There’s also Blood Meridian.

A book I always keep proximal is D.H. Lawrence’s Studies in Classic American Literature, which, if this were a dictatorship under Biblioklept might replace the Constitution (jaykay, Tea Partiers!). Tellingly, I’ve never managed to finish one of Lawrence’s novels (I even struggle through his much-anthologized piece, “The Rocking Horse Winner”), but I consider his dissertations on Hawthorne, Poe, and Melville indispensable (and creative in their own right). I guess I just like lit crit; Harold Bloom’s too-huge volume The Western Canon is a book I return to again and again. Sometimes I find myself throwing it to the ground, quite literally (if I’ve enjoyed a drink or two, that is), in disgust. Bloom’s battle with “The School of Resentment” can be maddening, especially when he’s so up front about essentially making Shakespeare God. Still, Shakespeare doesn’t seem like a bad God to have.

I should point out that I’ve made no attempt to read The Western Canon the whole way through; in fact, I’ve never made a single attempt to read it systematically. I just sort of pick it up, thumb through it, occasionally plumb the index. There are several books that I am always rereading in this category: Books That I Am Always Reading and Yet Have Never Finished. Foremost among these is Nietzsche’s Human, All Too Human, a book that I probably, at this point, have read in full, but never fully through. Its aphorisms beg to be read discontinuously; I think Nietzsche wet-dreamed about his fragmentary works being literally fragmented and then later found, read piecemeal against some newer, more garish culture. Or perhaps that’s just my metaphorical wet dream.

Other Books That I Am Always Reading and Yet Have Never Finished — The Life and Opinions of Tristram Shandy, Gentleman stands out, as does Finnegans Wake. Sterne’s book is such an oddity: I remember picking it up in a stack of books to be shelved at my college library, thumbing through it, bewildered, thinking that it must be contemporary with John Barth. A bit of research left me even more perplexed. Like Tristram, who can’t seem to finish his story, I can’t seem to actually finish it, but I’m okay with picking it up again and again. Similarly, Finnegans Wake strikes me as an unfinished-unfinishable volume (I do not mean this literally; I know that Joyce “finished” the book as an infinite strange loop, just as I know that the book can be read). I have an audio recording of Finnegans Wake that I like to listen to occasionally (especially while driving), as well as William York Tindall’s  guide (which is fun), but I’d rather just sort of grab the thing at random and read a page or two. I know, in an intellectual sense, that is, that I could easily read the book in a calendar year by committing to three pages a day (plus a few pages of Tindall), but I don’t think that I can read books in an intellectual sense. I think, at the risk of sounding unbearably corny, that books have to call to their readers in an emotional and perhaps even spiritual sense. Otherwise, what’s the point?

Laurence Sterne’s Death Mask

Beer and Book Pairing: Shandies + García Márquez’s Chronicle of a Death Foretold

While the special pleasures of drinking a beer have undergone something of a renaissance in the past ten years in America, what with all the awesome microbreweries popping up left and right, there remains among many a staunch and unjustified prejudice against the world’s oldest liquor. In short, wine is still the go-to beverage for fine dining, and for many, the mark of sophistication and refinement. And while we certainly don’t begrudge a glass of pinot or chardonnay, why all the prejudice? Beer goes great with food–especially fine food–and also with books. In order to make headway against overcoming beer’s unjust vulgar reputation with some folks, we proudly present a new ongoing series of beer-book pairings, hopefully lending a little weight to our favorite beverage’s literary caché. It’s Spring Break Week at Biblioklept International Headquarters, and what better way to celebrate the season than with our crisp homemade shandies paired with Gabriel García Márquez’ s Chronicle of a Death Foretold.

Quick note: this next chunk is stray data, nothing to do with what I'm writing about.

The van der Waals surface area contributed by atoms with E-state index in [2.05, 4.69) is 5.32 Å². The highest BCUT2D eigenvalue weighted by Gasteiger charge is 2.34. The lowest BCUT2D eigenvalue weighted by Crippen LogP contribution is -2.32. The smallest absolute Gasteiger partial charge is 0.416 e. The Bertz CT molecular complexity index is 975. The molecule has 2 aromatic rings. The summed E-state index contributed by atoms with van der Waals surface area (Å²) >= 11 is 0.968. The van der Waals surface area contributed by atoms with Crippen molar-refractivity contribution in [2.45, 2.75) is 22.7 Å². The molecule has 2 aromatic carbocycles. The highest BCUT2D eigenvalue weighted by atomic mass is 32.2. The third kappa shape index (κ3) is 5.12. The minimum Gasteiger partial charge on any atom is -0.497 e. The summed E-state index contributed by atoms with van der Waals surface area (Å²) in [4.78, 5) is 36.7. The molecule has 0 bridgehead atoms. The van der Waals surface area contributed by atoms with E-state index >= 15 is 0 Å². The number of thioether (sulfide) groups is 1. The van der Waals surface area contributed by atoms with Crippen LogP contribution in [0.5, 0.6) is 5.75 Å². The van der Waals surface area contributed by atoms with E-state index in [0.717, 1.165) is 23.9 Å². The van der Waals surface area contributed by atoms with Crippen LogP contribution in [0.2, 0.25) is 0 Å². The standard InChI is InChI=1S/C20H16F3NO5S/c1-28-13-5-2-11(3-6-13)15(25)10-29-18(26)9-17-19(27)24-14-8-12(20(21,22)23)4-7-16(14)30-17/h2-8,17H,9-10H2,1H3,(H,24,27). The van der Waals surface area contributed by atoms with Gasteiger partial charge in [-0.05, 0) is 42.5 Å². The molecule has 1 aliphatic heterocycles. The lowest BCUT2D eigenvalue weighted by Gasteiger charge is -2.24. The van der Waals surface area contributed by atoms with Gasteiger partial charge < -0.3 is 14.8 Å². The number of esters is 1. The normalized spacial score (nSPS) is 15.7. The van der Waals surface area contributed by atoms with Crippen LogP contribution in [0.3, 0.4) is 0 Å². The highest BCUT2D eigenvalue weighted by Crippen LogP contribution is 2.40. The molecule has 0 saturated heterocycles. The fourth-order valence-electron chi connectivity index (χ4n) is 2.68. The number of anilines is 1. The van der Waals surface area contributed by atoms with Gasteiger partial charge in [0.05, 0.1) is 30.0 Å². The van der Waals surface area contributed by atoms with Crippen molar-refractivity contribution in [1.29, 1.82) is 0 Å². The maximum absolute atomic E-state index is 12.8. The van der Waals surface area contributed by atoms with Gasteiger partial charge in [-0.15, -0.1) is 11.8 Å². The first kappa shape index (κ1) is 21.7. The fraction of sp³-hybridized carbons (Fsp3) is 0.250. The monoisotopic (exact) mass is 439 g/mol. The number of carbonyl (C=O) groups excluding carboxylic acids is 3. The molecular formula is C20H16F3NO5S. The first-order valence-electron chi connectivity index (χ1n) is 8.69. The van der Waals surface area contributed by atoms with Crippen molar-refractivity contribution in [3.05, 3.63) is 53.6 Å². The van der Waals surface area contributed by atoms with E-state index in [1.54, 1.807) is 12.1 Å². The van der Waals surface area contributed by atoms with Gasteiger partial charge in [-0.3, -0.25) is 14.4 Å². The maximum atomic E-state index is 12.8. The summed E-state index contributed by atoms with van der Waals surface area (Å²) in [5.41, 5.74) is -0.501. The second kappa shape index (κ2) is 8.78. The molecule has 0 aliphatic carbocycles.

Shandies are made simply by mixing beer with ginger ale, ginger beer, or, preferably, lemonade. Our recipe for shandies is pretty basic. We recommend starting with a lager–Tecate, Red Stripe, or even Corona will do fine (we’re featuring Red Stripe at the BIH this week). You can certainly use an ale, but ales tend to have richer, sharper, and more complex flavors, and they tend to be not as smooth as lagers. (We suppose you could make shandies with a porter or stout or a lambic ale, but this seems kinda sorta reprehensible). Next, you’ll need either an imperial pint glass (20 oz.) or an American pint glass (16 oz.). Pour your lager into the glass, then add your lemonade in desired ratio (we prefer to fill an imperial pint glass, creating roughly a 3 to 2 ratio of beer to lemonade. Oh yeah, we’re lazy and use store bought lemonade (Minute Maid sugar free), but we’ve made our own in the past. Making your own lemonade is easy, and if you don’t know how to do it you probably are too dimwitted to be reading these words right now). Final step: stir, drink, enjoy.

chronicle

We’ve chosen shandies for their crisp lightness. They’re the perfect early afternoon drink, cool and refreshing, preferably enjoyed on porches or hammocks (we don’t really recommend them for indoors or at night). We’ve paired them with a fresh little jewel of a book, Gabriel García Márquez’ s Chronicle of a Death Foretold. Chronicle is a murder/love story with about a million little twists, the biggest twist being that there is no twist: we know from the first sentences exactly what will happen. Still, García Márquez’ s kaleidescopic reconstruction of the day of the murder is thoroughly engrossing, bewildering, and un-put-downable. The book’s rhetoric is hardly as morbid as its subject matter–it’s great hammock/beach reading, and its crisp lightness belies its complex flavors. Like a shandy, it slowly, subtly intoxicates you. It’s also pretty short, about 130 pages, and despite its infinite digressions, its the sort of book that you read in just one or two sittings.

Of course, maybe you’ve read Chronicle but you’re still dying to drink some shandies on your porch with a good book, and you want Biblioklept to give you a literary excuse. Well, here’s another option: take a shot at another book of infinite digressions, Laurence Sterne’s 1759 (anti-)novel The Life and Opinions of Tristram Shandy, Gentleman. The fun of pairing a shandy with Shandy will be doubled in Sterne’s love of wordplay in the text. And sure, there’s no way you’ll finish it, but it’s not that sort of book anyway–it doesn’t finish its self! Pick it up at random, flip around, marvel at its weirdness, at the very idea that the first post-modern novel could somehow come before the modern novel. Then get up, make another shandy, and pick up again elsewhere. Fun stuff.

shandy
Shandy charts the course of his narrative thus far